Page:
Home Sports Headlines Steelers vs. Ravens: Ray Lewis recalls how one of the NFL’s fiercest rivalries truly began

Steelers vs. Ravens: Ray Lewis recalls how one of the NFL’s fiercest rivalries truly began

by Ryan
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Ray Lewis offered an unexpected response when reminded of a 37-0 loss to the Pittsburgh Steelers during his second season as the Baltimore Ravens‘ middle linebacker. 

He laughed. 

Lewis, whose 17-year career with the Ravens has been immortalized in the Pro Football Hall of Fame, was typically on the losing end of his team’s matchups against the Steelers during the early stages of his career. In Week 6 of the 1997 season, Lewis’ Ravens built a 21-0 lead against the Steelers at home before losing, 42-34. Five weeks later, they suffered a 37-0 loss in Pittsburgh in front a nationally televised audience. That season, the Steelers were on their way to a third AFC title appearance in four years. The Ravens, a 4-12 outfit the previous season, were a pedestrian 6-9-1. 

Amidst the losing, Lewis saw something in Pittsburgh that he wanted to instill into his team. 

“When I came to Baltimore in 1996, we had no team, no identity,” Lewis told me shortly before his Hall of Fame induction. “We had nothing. There was nothing to really represent. The excitement was there, the logo was there, but nothing else. 

“I remember going to Pittsburgh, and I’m looking at this culture. And I’m coming from ‘The U’ in Miami, and this culture [in Pittsburgh] is absolutely amazing. It’s a legendary culture. The fan base and loyalty and commitment.”

Slowly but surely, a winning culture started to develop in Baltimore. After another down year in 1998, the Ravens clawed to a .500 record in 1999. The Ravens win their first game in Pittsburgh that year, a 31-24 victory that saw backup running back Priest Holmes gash Pittsburgh’s defense to the tune of 130 yards and a score on 18 carries. 

Baltimore’s next game in Pittsburgh, in Week 1 of the 2000 season, is when Lewis says the rivalry between the Steelers and Ravens really began. Down 16-0 with just under 10 minutes remaining, the Steelers had a chance to get back into the game after driving to the Ravens’ 1-yard-line. That’s when the culture that Lewis had been building in Baltimore finally rose to the surface.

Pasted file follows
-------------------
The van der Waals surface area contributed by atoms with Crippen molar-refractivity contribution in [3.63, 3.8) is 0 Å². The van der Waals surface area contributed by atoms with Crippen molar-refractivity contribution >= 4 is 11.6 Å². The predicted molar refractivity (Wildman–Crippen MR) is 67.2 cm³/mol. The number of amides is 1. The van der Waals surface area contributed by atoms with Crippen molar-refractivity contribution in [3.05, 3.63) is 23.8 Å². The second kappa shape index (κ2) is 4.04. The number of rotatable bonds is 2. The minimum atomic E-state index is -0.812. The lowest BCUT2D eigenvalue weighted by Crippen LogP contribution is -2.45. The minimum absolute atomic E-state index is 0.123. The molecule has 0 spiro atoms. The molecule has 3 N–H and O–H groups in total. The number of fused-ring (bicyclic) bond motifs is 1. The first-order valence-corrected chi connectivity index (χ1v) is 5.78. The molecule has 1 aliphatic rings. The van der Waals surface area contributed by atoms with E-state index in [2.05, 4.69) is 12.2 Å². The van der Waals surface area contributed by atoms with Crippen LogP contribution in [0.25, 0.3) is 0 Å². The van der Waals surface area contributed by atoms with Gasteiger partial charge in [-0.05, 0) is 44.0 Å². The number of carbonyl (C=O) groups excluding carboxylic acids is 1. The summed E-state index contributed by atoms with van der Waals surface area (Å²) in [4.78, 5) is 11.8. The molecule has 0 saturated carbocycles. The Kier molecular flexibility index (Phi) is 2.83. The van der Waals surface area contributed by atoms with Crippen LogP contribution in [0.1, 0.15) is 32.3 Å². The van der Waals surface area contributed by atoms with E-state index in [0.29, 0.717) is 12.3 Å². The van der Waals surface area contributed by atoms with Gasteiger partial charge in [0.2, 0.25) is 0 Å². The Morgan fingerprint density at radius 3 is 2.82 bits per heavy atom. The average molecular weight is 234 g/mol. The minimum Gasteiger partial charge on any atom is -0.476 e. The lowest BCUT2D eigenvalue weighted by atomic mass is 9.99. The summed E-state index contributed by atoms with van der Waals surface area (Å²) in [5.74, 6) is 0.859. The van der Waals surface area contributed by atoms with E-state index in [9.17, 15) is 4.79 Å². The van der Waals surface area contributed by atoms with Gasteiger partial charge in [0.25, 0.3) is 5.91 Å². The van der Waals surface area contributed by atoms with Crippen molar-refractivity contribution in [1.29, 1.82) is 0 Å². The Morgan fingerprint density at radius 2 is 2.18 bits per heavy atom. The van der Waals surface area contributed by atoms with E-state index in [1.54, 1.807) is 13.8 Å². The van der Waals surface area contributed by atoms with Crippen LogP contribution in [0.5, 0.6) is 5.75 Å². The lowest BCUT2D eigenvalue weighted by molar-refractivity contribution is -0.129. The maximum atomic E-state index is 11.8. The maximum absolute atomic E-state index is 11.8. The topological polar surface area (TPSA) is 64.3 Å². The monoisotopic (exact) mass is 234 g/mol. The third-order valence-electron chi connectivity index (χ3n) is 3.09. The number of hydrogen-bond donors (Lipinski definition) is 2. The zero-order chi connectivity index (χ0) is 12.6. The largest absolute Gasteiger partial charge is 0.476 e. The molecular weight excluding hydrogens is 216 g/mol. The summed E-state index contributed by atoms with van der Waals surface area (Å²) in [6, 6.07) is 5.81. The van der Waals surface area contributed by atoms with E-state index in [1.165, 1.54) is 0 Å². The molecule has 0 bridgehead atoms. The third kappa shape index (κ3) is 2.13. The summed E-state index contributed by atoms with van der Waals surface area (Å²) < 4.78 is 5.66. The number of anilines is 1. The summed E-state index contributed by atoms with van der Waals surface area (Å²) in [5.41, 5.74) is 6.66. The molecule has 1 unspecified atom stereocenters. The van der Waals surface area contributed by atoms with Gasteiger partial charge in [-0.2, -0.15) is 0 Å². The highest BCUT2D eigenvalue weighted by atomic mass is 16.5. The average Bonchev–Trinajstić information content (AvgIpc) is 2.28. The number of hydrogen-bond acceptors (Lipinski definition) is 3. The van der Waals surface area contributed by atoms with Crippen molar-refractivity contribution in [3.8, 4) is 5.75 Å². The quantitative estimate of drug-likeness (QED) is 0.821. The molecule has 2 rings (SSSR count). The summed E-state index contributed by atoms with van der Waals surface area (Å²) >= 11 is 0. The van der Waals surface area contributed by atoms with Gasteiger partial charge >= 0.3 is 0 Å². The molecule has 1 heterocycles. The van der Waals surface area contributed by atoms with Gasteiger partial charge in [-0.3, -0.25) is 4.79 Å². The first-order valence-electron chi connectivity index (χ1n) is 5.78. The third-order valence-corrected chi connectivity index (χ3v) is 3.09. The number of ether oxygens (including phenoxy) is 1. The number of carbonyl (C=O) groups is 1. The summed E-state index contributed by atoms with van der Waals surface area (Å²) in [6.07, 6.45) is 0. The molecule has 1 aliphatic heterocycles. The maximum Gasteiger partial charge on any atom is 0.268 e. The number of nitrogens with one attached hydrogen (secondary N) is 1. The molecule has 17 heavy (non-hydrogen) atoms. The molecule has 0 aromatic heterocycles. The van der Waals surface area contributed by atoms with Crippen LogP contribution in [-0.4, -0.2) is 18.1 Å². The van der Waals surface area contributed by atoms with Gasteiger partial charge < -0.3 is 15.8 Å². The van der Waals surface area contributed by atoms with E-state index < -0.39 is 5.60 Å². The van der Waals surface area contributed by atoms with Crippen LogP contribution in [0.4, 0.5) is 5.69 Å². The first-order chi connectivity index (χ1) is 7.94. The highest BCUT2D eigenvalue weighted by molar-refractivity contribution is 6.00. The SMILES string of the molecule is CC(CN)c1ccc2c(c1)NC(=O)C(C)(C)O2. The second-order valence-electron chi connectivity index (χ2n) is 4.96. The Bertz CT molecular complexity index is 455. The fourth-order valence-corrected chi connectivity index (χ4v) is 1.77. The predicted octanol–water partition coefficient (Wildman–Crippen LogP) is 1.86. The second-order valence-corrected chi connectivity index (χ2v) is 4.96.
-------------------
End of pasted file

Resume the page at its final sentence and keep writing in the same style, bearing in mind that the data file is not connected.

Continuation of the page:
“Pittsburgh had eight chances to score,” Lewis said. “If you wanna see old school football and see the switch of power of us saying, ‘We have arrived.’ They had eight chances. They did not get in. We beat the Steelers, 16-0, and that changed the rivalry. They knew that a new bully was in town.”

Two months later, the Steelers, 4-3 after an 0-3 start, knew they would be in for a fight when they arrived in Baltimore for the rematch. In a defensive dominated game (something that has become a trademark of Steelers-Ravens matchups), Pittsburgh overcame a 6-0 deficit after scoring the game’s only touchdown, a 45-yard touchdown pass from Kordell Stewart to Hines Ward. While the Steelers escaped with a 9-6 victory, they surely knew that Baltimore-Pittsburgh games would never be the same. 

Pittsburgh’s win over Baltimore that day would be last loss for the 2000 Ravens, who won their last 11 games that included a 34-7 win over the Giants in Super Bowl XXXV. The next season, Pittsburgh dethroned Baltimore in the playoffs to raise the level of the rivalry. Since 2001, the Steelers and Ravens have won a combine 15 division titles and three Vince Lombardi Trophies. They’ve met four times in the postseason that includes the Steelers’ victory over the Ravens in the 2008 AFC Championship Game. 

Lewis retired with two Super Bowl rings, the same number of titles the Steelers won during that same era. Lewis presided over some of the best defenses of his era, with Pittsburgh’s defense being one of the few units that rivaled the one in Baltimore. Lewis starred on a defense that also included Hall of Famers in safeties Rod Woodson and Ed Reed. Pittsburgh’s defense featured Hall of Fame safety Troy Polamalu and linebacker James Harrison, the 2008 NFL Defensive Player of the Year. While fans of both teams can argue which unit was better, what cannot be disputed was how similar both defenses were as it related to their dominance over opposing offenses. It took a few years, but in the end, the team Lewis finished with was strikingly similar to the franchise he wanted to mimic 17 years earlier. 

“As much as I didn’t like them as a competitor,” Lewis said of the Steelers, “the amount of respect for them that I have is amazing.”





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